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Where We Were With U.S. Immigration

In the OSJ’s “What’s the Deal With Immigration?” series, we are taking a look at where we were, where we are, and where we’re headed with US immigration policy. This first article seeks to answer where we were, highlighting some of the ways in which our immigration system has become outdated.

Our immigration system is 55 years old. The Immigration and Nationality Act of 1965 (INA), which created the immigration system we have today, was monumental in its time. Backdropped by the civil rights movement, the INA replaced a system based on national quotas favoring Western Europeans with one based on the more practical categories of employment, family reunification, and humanitarian immigration. The INA’s new approach reflected economic and family unity priorities that newly defined American immigration policies.

While the INA was revolutionary in 1965, the American and global economic landscape has drastically transformed in the last 55 years, making our immigration system largely stuck in time. 

Our immigration system is largely stuck in time.

For example, the INA created employment-based immigration pathways that were limited to two categories: agricultural and specialized workers. These categories met the needs of our 1965 economic realities when most immigrants occupied agricultural work or positions where exceptional skills and knowledge were needed. However, now immigrants are needed in industries ranging from retail, construction, medicine, to administrative support and research positions. 

Over time, demand for migrant workers in agricultural and specialized occupations increased beyond the allotted quotas, which both put employers in a challenging situation to find employees and fueled an undocumeneted workforce. In addition to the quota, the complex bureaucratic processes and high costs of following the agricultural visa procedures have contributed to the increasing employment of undocumented workers. Left without worker protections, undocumented workers are often left vulnerable to poor working conditions and inadequate pay.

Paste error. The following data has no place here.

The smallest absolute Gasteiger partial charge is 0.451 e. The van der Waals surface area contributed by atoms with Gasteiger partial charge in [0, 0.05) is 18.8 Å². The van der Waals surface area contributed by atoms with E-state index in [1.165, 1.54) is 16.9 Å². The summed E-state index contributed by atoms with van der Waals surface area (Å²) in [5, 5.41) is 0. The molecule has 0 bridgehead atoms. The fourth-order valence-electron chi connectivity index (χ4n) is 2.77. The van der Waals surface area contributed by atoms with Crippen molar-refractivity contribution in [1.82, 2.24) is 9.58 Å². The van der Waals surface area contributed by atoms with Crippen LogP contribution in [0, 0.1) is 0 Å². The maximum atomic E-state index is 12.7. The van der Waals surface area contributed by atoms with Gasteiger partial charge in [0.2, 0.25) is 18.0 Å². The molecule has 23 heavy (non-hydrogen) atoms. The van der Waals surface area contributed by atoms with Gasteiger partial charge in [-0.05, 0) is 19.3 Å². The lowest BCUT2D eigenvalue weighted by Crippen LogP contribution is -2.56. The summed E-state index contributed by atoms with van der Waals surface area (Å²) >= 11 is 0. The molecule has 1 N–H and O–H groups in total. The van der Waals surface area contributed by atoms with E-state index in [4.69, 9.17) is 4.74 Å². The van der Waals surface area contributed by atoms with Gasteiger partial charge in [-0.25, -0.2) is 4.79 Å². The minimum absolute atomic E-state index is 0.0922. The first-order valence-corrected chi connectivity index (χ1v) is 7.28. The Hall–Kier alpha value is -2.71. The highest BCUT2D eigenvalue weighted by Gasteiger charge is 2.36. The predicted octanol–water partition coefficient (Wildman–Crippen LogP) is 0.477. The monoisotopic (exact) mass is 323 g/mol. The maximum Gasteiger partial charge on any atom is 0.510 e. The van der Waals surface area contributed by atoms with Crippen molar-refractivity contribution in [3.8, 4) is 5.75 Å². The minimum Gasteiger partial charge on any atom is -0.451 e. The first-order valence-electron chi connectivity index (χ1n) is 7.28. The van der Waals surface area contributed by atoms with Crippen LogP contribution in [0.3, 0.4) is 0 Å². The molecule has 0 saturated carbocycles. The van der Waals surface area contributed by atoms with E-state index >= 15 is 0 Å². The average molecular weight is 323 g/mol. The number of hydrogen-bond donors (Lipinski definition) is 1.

As Christians, we are called to speak out against unjust systems

Another problem that shows the age of our immigration system is the green card backlog. Green cards, or lawful permanent residence status, are issued at an annual quota limit by category. For example, family-based green cards are capped at 226,000 per year while work-based green cards are capped at 140,000 per year, which has created lines that are decades long for many people. In addition, a cap is placed on each country of origin. As a result, immigrants from countries such as India face a backlog of 8 decades before they will receive a green card despite having been approved for one.

These are just a few of the age markers in our immigration system that not only cause unjust and inhumane treatment of immigrants but also inefficiencies in the system. 

As Christians, we are called to speak out against unjust systems that oppress the vulnerable. In this case, our immigrant neighbors have been unnecessarily made to be vulnerable by the broken immigration system. We have the duty to no longer sit idly by and continue to watch broken policies impact real human lives. 

In addition to the immigration system being severely outdated, immigration policies in recent decades have made it increasingly harmful and punitive. Tune in for our second article to learn more about recent developments in immigration policy that emphasize our need for comprehensive reform.

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